Any volume which ventures to give anything like a comprehensive
enumeration, biographically, of the prominent citizens of Clay county,
Illinois, must necessarily be incomplete without inclusion of the life
history of C. R. Davis, the popular editor and proprietor of two newspapers
of large circulation - The Toledo and The Louisville Republican. In his
sphere of endeavor he has earnestly sought to expound and inculcate the
higher ideals of citizenship; and not even the modesty characteristic of him
has prevented his obtaining recognition as a moulder of public opinion in
his section of the state.
Our subject was born in Maysville, then the county seat of Clay county, on the 28th day of January, 1844. He was the son of John W. Davis and his wife, whose maiden name was Mary Bishop. John W. Davis was a well known figure in the political life of the state in his day, and for many years of his life held responsible official positions of trust. He provided well for his family and lived a well ordered life. C. R. Davis spent his youth in the shelter of the paternal homestead and being eighteen years of age during the Civil war he enlisted in July of the year 1862 and served as a soldier, participating in many engagements, until September. 1865. His first vote as a citizen was recorded during this time and was cast for Abraham Lincoln while at the front in Georgia in 1864. On returning from the war he entered a printing office in Louisville and there learned the various phases of the printing trade, serving an apprenticeship of three years.
In the year 1871, in partnership with another, he launched the publication of a newspaper in Greenup, Illinois, which he sold in the spring of 1872. He then returned to Louisville and took charge of the official Republican paper of Clay county, which he conducted with marked success. In 1874 he became the publisher of The Baptist Banner for Reverends Kelly and Allen at Ewing. Franklin county. In 1876 he was in Louisville as editor and publisher of The Louisville Ledger. In 1882 he started The Farina News at Farina. Illinois, which he conducted for over nineteen years, disposing of the plant on the loth of January, 1902. On the 17th of December, 1901, he purchased The Pinckneyville Advocate, the official Republican paper of Perry county. Here he remained for four years and built up the paper when, having made it one of the best circulating in the southern part of Illinois, he sold it for a good price and purchased a job office in Centralia, where for a year he did excellent business and finally disposed of it to a company.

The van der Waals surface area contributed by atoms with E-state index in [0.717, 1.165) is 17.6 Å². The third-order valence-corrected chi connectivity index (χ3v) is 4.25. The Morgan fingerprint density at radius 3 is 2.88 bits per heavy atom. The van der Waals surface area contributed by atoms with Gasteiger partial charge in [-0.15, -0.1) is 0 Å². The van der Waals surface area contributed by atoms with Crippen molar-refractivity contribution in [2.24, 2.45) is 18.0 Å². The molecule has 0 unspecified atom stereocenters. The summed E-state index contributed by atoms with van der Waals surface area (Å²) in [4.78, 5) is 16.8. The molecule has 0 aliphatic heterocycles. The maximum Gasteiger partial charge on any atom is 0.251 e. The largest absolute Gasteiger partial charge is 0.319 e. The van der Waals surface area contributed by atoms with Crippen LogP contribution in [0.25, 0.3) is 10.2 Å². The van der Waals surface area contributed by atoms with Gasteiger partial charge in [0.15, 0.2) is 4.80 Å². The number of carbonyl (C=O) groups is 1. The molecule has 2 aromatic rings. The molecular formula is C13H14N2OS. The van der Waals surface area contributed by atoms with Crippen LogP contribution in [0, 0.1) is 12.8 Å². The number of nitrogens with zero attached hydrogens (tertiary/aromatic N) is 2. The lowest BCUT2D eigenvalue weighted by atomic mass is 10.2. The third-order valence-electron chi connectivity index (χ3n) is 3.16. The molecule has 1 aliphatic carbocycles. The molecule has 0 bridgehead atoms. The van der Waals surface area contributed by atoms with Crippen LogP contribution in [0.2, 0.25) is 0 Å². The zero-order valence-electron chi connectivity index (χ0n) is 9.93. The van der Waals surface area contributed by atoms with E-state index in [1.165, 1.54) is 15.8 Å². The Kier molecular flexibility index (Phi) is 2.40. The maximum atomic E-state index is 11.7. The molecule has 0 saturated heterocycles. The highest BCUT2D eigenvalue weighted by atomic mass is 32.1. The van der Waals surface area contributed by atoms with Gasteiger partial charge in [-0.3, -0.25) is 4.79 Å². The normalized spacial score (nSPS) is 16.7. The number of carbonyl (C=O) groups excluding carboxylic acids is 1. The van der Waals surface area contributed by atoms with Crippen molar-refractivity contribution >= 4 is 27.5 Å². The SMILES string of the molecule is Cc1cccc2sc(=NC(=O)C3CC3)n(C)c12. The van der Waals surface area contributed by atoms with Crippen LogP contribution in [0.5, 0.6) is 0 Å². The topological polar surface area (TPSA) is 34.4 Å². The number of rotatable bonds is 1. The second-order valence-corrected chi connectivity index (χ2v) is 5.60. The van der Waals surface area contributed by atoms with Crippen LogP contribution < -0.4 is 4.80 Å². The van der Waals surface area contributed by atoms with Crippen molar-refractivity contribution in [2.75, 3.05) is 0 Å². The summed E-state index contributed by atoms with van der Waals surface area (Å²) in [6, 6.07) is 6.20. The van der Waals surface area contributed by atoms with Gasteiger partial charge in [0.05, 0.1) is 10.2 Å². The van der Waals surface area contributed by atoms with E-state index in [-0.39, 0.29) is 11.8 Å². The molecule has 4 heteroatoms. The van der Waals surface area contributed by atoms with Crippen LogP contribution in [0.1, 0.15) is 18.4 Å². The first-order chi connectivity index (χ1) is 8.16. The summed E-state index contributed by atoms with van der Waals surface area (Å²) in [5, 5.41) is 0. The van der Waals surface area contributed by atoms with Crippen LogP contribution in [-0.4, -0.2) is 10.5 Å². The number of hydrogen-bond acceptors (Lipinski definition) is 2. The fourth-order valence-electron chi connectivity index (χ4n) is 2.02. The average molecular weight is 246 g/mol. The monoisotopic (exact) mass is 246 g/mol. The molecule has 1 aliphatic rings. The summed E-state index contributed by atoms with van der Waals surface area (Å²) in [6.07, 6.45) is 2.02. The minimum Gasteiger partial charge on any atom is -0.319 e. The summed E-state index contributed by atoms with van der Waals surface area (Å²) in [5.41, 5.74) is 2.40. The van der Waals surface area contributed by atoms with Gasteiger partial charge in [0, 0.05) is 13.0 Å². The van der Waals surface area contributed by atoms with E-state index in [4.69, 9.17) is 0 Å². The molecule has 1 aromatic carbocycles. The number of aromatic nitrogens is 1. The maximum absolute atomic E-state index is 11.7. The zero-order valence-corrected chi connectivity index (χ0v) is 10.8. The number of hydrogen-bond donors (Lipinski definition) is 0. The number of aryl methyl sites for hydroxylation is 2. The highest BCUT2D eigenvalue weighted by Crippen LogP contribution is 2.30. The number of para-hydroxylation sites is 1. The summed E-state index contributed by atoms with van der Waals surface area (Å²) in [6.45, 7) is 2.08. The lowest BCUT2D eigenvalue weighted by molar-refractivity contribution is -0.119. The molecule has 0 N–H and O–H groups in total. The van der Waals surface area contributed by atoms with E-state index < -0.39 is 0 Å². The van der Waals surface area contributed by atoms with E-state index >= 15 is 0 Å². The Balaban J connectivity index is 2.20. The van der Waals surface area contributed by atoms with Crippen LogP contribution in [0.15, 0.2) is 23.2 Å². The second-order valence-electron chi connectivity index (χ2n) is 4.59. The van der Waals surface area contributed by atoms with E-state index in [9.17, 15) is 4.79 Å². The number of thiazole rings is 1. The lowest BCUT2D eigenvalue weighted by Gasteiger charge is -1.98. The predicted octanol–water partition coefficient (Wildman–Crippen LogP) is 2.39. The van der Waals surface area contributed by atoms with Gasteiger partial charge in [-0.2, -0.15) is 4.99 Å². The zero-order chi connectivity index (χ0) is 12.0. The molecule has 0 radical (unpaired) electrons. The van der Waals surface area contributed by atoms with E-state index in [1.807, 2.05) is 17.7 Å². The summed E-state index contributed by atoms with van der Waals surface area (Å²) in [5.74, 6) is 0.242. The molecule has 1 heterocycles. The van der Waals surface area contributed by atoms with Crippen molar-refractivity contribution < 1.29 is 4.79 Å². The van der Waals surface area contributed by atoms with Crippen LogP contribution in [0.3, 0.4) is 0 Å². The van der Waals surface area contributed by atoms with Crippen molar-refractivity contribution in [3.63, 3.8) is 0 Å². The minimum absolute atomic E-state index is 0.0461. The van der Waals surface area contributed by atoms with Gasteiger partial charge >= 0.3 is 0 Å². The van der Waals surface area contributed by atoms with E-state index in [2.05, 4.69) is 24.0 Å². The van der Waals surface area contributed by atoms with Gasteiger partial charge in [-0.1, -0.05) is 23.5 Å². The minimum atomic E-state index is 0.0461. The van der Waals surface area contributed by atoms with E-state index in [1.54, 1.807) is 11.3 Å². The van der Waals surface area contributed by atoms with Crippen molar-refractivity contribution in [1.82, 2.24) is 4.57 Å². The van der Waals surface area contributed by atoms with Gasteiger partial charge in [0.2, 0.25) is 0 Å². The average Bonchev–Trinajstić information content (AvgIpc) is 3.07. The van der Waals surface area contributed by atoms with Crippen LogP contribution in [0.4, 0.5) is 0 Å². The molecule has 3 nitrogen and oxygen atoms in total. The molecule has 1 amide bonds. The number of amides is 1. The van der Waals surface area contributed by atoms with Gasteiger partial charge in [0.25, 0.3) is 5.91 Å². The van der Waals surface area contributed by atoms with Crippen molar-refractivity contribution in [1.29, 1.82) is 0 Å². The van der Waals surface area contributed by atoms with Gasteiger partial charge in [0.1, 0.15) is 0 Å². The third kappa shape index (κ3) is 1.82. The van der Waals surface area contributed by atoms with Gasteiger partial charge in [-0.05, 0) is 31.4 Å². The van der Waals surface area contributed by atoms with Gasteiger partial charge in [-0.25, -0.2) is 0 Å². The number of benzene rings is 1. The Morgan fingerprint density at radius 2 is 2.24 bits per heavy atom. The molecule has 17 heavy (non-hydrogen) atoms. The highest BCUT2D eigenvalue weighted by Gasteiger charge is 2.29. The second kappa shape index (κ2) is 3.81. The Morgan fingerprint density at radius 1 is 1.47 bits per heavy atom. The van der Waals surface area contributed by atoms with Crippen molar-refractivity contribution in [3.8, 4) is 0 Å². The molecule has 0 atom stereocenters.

In October of the year 1907, gaining control of The Toledo Argus, he re-named it the Toledo Republican and added machinery and new material, making it an upto-date modernly equipped newspaper plant. The paper from the time of its reorganization gained in popularity, and each succeeding week saw an increase in its circulation. At the present time C. R. Davis also controls the destiny of The Louisville Republican which was established in 1894. Both papers are ably edited with undiminished vigor and receive all the benefits of the foresight and judgment of our subject.
The veteran Republican newspaper editor and soldier of the Civil war is now in his sixty-fifth year and indications point to his still being in the harness many years from today. He is a well known figure at the gatherings of Republican newspaper editors and is popular with his confreres. In fraternal and social circles the subject of our sketch is a member of the Grand Army of the Republic, local post; of the Masonic Order up to the Royal Arch degree, and of the Eastern Star. In religion he is a member of the Methodist church.
Extracted 21 May 2019 by Norma Hass from 1909 Biographical and Reminiscent History of Richland, Clay and Marion Counties, Illinois, pages 486-487.